The “Living Together” group has been working together since February 2010 under the guidance of Dr. Raef Zreik. The overall aim of the group’s research project is to enrich the repertoire of available options for living together within a political community.
In order to develop new approaches to the question of membership in a political community, the group attempts to create space for a new vocabulary that can stretch the imagination into novel, original ways of thinking about related questions such as citizenship, friendship and love, solidarity, being a neighbor and being a native, community and civil society, the public sphere and privacy. The project draws on Muslim and Jewish sources that may enable it to rethink political community and membership beyond the perspectives opened in recent debates between liberalism and its contemporary Western critics.
The group members share common academic interests but come from different departments and have diverse academic backgrounds and work methods, and thus enhance the group’s unique interdisciplinary character.
The group’s work is conducted on three levels:
- In its bi-weekly seminars, the group reads and discusses central texts in different fields, regarding citizenship, modernity and secularism, love, friendship and respect. The main issue that occupies the group in these discussions is the possibility of rethinking political membership through new categories. The discussion aims to enrich the diverse projects of the group members.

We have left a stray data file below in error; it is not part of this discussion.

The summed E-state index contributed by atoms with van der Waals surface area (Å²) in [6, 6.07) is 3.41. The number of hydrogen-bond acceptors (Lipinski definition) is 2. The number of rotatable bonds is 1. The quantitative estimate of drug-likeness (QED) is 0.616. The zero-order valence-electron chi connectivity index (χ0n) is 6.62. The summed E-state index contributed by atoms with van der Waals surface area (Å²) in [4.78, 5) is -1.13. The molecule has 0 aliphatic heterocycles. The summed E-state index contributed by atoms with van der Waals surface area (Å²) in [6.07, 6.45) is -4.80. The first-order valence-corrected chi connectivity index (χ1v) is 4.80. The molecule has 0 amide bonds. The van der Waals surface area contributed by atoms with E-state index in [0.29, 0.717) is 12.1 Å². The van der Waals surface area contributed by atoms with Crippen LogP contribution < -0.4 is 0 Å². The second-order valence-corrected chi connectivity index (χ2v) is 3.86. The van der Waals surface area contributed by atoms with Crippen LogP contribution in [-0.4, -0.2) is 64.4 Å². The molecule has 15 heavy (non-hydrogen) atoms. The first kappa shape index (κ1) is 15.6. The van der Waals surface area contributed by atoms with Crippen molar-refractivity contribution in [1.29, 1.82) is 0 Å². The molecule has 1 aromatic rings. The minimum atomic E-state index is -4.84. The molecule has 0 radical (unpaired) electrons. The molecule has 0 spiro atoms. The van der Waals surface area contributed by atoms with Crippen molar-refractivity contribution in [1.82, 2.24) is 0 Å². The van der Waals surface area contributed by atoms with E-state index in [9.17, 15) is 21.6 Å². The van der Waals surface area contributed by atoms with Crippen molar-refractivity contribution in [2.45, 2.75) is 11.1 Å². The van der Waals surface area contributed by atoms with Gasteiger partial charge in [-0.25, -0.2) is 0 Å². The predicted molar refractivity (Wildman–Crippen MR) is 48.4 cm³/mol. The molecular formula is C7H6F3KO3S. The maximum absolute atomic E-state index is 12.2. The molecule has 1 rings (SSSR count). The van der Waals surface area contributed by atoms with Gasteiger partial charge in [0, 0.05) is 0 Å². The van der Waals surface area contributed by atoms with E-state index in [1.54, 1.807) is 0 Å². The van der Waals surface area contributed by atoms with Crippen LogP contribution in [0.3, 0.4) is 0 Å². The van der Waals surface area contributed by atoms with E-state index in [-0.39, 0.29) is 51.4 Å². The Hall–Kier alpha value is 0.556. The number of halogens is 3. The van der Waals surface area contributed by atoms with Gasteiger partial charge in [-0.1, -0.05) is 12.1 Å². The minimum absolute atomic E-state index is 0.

- The group encourages presentations of its members’ individual researches in front of a receptive audience of peers. These presentations take place once a month. The individual projects of the group members are partly sponsored by the Minerva Humanities Center. The Minerva Humanities Center also helps the researchers find external sources of funding and possibilities of publishing their work.
- In addition to the regular meetings of the group, the group members organize symposiums of relevant topics of their interest, that are intended for the general public or for the academic community. The purpose is to give young researchers the opportunity to gain experience in conference organization, to meet other researchers in their respective fields, and to present their work before wider audiences.
The group encourages the development of sub-groups, guided by the group members, that will discuss topics related to those of the larger group. These adjunct groups include:
Religion, Secularism, and Political Belonging
Directors: Raef Zreik, Adi Ophir and Shaul Setter
Group Members: Raef Zreik, Adi Ophir, Shaul Setter, Ori Goldberg, Christoph Schmidt, Michael Karayani, Ishay Rosen-Zvi, Khaled Fourani, Hamutal Tsamir, Ruth Kara-Ivanov Kaniel, Abed Azzam
The “Religion, Secularism, and Political Belonging” group of the Minerva Humanities Center is part of an international research project held under the supervision of CHCI (Consortium for Humanities Centers and Institutes) and funded by the Mellon Foundation. It is led by four Humanities Centers located in North America (University of Arizona), Europe (Utrecht University), China (the Chinese University of Hong Kong), and the Middle East (Tel Aviv University). It proposes a thirty-six-month pilot program that will investigate how religious and secular formations organize the practices of political belonging across the globe. The initiative takes a comparative approach to its topic and employs the distinct interdisciplinary strengths of its participating centers by involving scholars from across the fields of literature, history, religious studies, philosophy, law and politics, anthropology, and critical race and gender studies.